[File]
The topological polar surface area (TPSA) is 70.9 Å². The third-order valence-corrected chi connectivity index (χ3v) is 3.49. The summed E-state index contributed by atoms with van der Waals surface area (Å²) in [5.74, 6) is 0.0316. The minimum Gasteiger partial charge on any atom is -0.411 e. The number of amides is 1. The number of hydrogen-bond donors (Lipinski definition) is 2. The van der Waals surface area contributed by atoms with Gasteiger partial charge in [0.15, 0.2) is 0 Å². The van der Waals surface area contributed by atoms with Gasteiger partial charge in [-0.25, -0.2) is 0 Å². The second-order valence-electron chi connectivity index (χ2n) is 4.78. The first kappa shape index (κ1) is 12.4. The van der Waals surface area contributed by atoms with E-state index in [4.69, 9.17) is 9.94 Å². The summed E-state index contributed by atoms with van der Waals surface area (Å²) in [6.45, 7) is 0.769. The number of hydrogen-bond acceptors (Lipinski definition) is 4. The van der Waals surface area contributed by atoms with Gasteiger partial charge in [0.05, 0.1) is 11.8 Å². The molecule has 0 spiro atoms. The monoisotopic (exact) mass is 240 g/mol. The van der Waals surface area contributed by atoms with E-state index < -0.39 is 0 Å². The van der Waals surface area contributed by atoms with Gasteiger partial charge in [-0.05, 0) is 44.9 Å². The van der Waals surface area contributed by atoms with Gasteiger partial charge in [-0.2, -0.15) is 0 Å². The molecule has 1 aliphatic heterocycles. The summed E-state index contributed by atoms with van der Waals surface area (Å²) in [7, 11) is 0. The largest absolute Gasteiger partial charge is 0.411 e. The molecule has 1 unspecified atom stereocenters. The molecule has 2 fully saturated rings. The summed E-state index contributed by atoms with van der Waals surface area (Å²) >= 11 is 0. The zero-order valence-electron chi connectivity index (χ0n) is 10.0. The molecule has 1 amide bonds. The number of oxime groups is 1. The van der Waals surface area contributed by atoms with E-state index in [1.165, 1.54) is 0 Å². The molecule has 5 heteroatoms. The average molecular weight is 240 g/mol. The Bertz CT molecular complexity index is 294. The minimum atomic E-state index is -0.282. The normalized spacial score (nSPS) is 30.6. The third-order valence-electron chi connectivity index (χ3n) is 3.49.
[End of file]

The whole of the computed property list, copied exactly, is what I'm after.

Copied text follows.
The topological polar surface area (TPSA) is 70.9 Å². The third-order valence-corrected chi connectivity index (χ3v) is 3.49. The summed E-state index contributed by atoms with van der Waals surface area (Å²) in [5.74, 6) is 0.0316. The minimum Gasteiger partial charge on any atom is -0.411 e. The number of amides is 1. The number of hydrogen-bond donors (Lipinski definition) is 2. The van der Waals surface area contributed by atoms with Gasteiger partial charge in [0.15, 0.2) is 0 Å². The van der Waals surface area contributed by atoms with Gasteiger partial charge in [-0.25, -0.2) is 0 Å². The second-order valence-electron chi connectivity index (χ2n) is 4.78. The first kappa shape index (κ1) is 12.4. The van der Waals surface area contributed by atoms with E-state index in [4.69, 9.17) is 9.94 Å². The summed E-state index contributed by atoms with van der Waals surface area (Å²) in [6.45, 7) is 0.769. The number of hydrogen-bond acceptors (Lipinski definition) is 4. The van der Waals surface area contributed by atoms with Gasteiger partial charge in [0.05, 0.1) is 11.8 Å². The molecule has 0 spiro atoms. The monoisotopic (exact) mass is 240 g/mol. The van der Waals surface area contributed by atoms with E-state index < -0.39 is 0 Å². The van der Waals surface area contributed by atoms with Gasteiger partial charge in [-0.05, 0) is 44.9 Å². The van der Waals surface area contributed by atoms with Gasteiger partial charge in [-0.2, -0.15) is 0 Å². The molecule has 1 aliphatic heterocycles. The summed E-state index contributed by atoms with van der Waals surface area (Å²) in [7, 11) is 0. The largest absolute Gasteiger partial charge is 0.411 e. The molecule has 1 unspecified atom stereocenters. The molecule has 2 fully saturated rings. The summed E-state index contributed by atoms with van der Waals surface area (Å²) >= 11 is 0. The zero-order valence-electron chi connectivity index (χ0n) is 10.0. The molecule has 1 amide bonds. The number of oxime groups is 1. The van der Waals surface area contributed by atoms with E-state index in [1.165, 1.54) is 0 Å². The molecule has 5 heteroatoms. The average molecular weight is 240 g/mol. The Bertz CT molecular complexity index is 294. The minimum atomic E-state index is -0.282. The normalized spacial score (nSPS) is 30.6. The third-order valence-electron chi connectivity index (χ3n) is 3.49.